Annie’s Wood/Hundred Foot Drain. Three Panelled Screen.
Designer/Maker: Wycliffe Stutchbury
Wood Species: British Bog Oak, European Oak, British Holly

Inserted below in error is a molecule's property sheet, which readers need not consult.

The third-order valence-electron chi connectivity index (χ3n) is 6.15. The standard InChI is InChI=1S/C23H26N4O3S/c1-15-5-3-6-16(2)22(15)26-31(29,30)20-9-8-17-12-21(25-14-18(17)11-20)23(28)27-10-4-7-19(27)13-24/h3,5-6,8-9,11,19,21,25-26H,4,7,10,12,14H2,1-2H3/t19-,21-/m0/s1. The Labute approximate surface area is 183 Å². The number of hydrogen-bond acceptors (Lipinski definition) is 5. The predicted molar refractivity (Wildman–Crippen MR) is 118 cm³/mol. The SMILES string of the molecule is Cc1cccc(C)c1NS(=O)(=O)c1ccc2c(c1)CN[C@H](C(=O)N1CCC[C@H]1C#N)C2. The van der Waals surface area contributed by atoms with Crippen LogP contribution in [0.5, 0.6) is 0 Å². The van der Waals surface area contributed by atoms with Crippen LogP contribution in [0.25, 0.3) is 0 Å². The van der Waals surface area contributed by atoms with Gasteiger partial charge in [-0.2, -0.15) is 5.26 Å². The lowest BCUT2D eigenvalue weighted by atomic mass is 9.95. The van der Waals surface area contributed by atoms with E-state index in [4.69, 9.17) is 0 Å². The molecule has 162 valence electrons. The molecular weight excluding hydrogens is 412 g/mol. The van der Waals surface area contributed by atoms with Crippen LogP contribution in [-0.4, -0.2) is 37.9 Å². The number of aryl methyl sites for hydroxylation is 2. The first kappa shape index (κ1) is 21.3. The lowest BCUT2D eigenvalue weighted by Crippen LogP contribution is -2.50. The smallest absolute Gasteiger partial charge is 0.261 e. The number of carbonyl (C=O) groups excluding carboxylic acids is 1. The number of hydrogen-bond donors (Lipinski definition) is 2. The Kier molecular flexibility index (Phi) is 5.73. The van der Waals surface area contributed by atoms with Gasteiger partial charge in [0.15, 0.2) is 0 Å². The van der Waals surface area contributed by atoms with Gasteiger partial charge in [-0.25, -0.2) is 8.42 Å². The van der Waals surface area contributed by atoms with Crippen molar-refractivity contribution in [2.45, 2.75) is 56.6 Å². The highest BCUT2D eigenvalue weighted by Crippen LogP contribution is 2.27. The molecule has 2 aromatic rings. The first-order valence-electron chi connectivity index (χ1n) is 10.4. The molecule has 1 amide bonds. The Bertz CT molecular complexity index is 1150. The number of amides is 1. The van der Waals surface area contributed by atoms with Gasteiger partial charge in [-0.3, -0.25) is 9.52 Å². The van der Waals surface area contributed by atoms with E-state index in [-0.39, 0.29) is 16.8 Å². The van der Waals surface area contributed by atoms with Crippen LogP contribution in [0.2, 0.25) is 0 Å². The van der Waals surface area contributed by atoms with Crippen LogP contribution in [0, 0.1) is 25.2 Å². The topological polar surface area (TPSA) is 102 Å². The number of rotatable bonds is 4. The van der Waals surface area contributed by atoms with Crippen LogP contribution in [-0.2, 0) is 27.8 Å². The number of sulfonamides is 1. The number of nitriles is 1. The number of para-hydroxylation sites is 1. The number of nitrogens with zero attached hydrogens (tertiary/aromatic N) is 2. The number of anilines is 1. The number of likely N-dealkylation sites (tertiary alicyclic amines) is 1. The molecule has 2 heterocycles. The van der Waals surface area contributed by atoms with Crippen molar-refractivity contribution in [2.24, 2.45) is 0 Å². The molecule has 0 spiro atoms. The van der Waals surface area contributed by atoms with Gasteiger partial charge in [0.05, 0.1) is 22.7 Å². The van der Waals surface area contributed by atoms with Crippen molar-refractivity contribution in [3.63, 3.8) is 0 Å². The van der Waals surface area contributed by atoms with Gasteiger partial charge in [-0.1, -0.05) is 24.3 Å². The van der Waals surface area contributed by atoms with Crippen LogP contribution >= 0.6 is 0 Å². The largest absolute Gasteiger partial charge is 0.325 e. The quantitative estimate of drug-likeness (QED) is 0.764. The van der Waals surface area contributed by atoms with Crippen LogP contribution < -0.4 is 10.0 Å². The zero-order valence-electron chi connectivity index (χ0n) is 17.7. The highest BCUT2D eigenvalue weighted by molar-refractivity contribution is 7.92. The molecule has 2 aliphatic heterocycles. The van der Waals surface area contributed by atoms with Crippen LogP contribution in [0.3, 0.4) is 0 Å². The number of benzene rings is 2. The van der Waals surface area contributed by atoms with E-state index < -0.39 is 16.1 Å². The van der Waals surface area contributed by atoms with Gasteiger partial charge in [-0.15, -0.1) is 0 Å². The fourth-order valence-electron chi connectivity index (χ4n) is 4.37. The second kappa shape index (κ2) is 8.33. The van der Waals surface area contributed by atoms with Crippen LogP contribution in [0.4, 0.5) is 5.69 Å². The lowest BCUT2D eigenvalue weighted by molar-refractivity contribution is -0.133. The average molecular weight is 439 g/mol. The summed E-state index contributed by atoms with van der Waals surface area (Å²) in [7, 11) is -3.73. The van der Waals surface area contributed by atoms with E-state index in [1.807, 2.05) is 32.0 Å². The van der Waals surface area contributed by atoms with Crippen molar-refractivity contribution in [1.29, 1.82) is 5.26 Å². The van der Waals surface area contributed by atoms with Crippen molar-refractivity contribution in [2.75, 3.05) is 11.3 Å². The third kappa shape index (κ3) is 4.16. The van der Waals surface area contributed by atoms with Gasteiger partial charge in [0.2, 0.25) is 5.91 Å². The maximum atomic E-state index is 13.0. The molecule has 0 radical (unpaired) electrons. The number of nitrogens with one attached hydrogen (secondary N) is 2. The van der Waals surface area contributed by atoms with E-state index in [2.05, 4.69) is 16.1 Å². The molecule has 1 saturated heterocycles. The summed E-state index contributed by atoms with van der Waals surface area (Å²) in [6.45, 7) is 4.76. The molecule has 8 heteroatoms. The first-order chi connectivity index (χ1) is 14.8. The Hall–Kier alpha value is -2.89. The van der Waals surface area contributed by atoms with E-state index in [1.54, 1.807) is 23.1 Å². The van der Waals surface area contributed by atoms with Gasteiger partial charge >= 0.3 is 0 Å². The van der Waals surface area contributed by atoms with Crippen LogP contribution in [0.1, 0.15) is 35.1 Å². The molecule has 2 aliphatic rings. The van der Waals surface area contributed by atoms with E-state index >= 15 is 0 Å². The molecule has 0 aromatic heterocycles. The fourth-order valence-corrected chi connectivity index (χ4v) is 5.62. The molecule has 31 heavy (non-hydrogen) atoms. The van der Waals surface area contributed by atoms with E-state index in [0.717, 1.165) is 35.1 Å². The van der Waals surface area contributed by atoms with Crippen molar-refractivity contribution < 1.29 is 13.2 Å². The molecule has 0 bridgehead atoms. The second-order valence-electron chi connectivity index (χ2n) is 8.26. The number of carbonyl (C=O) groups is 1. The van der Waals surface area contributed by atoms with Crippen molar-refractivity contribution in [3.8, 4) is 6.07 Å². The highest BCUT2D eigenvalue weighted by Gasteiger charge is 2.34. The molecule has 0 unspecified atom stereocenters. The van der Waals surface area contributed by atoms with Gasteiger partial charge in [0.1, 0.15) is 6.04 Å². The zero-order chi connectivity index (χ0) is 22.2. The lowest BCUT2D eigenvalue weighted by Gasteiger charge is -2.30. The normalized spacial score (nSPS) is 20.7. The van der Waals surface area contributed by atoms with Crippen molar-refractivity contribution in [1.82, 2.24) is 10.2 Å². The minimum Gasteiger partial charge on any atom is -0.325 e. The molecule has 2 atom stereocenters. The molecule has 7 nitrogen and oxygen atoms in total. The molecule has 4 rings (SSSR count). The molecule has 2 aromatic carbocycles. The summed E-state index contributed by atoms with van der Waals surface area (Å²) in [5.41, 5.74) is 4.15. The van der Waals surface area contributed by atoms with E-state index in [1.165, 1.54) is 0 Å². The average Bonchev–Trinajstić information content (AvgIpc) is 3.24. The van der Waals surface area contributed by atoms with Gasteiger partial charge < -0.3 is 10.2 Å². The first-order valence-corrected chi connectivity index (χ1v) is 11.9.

The origin of the timber used is central to Wycliffe Stutchbury’s work and provides the name for each piece. The holly comes from a coppice named Annie’s Wood in Kent. For Stutchbury, holly is reminiscent of ivory and provides the opportunity to let shadow and relief play a dominant part in the overall effect of the work. It has a wonderfully muted colour gradient and its density allows it to hold a good edge. The maker is in control of the journey from the woods to the gallery through sourcing the timber himself. Bog oak provides a stark contrast to the holly and its charcoal hue absorbs light. During the final machining process Stutchbury makes a conscious attempt not to sort the tiles as they come off the band saw. Instead, he allows the timber to lead the way. Very subtle changes in colour, finish and texture, dependent on where the material has come from the tree, and how it has been cut, provide the rhythm for the construction.